California welcomed the first week of summer with exploding wildfires throughout the state. Increasing temperatures partnered with the on-going drought created perfect conditions for wildfires and will continue to do so for the rest of the season. Californians can expect future wildfire seasons to continue to grow in severity and length. The largest fire this year, the Lake Fire, has already consumed 21,000 acres of tre es and wildlife habitat in the San Bernardino Mountains. In the meantime, eight other wildfires are burning throughout California.
Longer and more intense wildfire seasons are the new normal. If California continues to see increased temperatures with less precipitation—wildfire season will grow worse and worse. Throughout the U.S., wildfires are tearing through twice as many acres per year on average than they were 40 years ago.
All wildfires need three things to burn: ignition, fuel, and the right climatic conditions. Unfortunately California has all three. Hundreds of thousands of forested acres have a growing source of fuel from the lack of vegetation management, and due to a century of misguided wildfire suppression policies. The U.S. policy was to quickly suppress all wildfires, which eliminated natural fires to clear the forest floors of woody debris causing a build up of fire fuel. The drought is also creating fire fuel at a very disturbing rate. The U.S. Forest Service’s preliminary assessment of forest conditions in some of the most severely drought-impacted areas earlier this year showed that an estimated 12 million trees have died — four times the amount of California’s tree die-off in 2014. All it takes is a small ignition source like a lightning strike or one tiny spark, and forests could go up in flames.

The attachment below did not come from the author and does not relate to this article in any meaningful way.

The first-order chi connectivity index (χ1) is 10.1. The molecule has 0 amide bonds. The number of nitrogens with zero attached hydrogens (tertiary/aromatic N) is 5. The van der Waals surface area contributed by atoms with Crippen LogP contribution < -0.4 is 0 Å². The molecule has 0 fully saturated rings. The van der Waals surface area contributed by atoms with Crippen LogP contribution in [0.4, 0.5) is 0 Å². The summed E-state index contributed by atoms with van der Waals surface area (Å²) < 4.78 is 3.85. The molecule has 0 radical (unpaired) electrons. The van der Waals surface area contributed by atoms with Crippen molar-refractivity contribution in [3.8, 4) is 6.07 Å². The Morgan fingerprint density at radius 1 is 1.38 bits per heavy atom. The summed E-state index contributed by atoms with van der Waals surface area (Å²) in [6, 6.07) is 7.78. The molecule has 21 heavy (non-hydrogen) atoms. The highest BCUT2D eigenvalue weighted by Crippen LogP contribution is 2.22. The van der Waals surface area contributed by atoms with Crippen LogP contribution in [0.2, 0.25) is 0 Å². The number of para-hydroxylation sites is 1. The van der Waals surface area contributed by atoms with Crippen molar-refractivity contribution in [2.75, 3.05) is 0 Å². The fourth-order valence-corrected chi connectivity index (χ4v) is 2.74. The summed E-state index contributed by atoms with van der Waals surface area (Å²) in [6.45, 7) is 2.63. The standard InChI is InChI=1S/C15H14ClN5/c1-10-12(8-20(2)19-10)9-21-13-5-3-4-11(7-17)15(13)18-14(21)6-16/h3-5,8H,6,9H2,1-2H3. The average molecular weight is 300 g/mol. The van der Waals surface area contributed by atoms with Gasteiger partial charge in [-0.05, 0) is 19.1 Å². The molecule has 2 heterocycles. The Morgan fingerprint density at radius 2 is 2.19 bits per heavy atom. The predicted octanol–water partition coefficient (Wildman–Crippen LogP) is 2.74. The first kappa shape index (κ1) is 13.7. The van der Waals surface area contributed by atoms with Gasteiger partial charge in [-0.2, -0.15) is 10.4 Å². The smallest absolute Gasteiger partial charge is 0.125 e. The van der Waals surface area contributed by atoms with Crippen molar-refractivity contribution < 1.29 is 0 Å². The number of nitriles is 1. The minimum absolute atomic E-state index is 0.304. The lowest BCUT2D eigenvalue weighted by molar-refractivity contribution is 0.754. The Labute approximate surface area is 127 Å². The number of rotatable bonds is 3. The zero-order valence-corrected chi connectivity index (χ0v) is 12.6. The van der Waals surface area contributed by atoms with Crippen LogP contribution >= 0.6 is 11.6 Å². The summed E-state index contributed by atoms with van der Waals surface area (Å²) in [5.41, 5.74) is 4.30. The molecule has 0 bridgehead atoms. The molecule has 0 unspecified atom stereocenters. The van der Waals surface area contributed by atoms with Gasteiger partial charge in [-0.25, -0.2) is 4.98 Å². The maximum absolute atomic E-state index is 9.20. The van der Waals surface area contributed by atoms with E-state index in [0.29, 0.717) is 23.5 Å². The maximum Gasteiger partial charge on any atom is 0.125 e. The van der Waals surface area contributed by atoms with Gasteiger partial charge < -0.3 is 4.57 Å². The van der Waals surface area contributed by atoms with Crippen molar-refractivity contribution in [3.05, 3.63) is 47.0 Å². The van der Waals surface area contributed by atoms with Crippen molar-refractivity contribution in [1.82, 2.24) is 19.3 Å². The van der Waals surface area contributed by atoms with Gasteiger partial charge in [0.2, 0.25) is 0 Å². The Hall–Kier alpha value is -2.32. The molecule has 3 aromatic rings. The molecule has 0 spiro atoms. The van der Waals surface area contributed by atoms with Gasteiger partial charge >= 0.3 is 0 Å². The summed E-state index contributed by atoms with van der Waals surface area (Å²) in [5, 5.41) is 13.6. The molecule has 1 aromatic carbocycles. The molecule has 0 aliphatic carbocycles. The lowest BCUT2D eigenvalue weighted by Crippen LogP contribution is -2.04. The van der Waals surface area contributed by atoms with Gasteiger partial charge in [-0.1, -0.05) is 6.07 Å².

While many wait to see what fires start in the upcoming months, the severe drought conditions are even bringing back fires of the past. The Happy Camp Fire Complex, which burned over 180,000 acres last year, began to re-burn due to embers reigniting into fires. Historically, winter weather of rain and snow ensure that all fires are completely extinguished. Due to the lack of precipitation and snowfall this past winter embers have been revived. The small fires within the burned acreage of the Happy Camp Fire Complex are unlikely to spread, but it’s a telling sign of how California’s ongoing drought problem intensifies the wildfire season.
As the hottest days of summer are right around the corner (from early July to mid-August), high temperatures can make dry areas extremely susceptible to wildfires. Calforests urges everyone to do their part in preventing fires through fire safe protection measures and tips on how to limit the chances of wildfire spread in your area.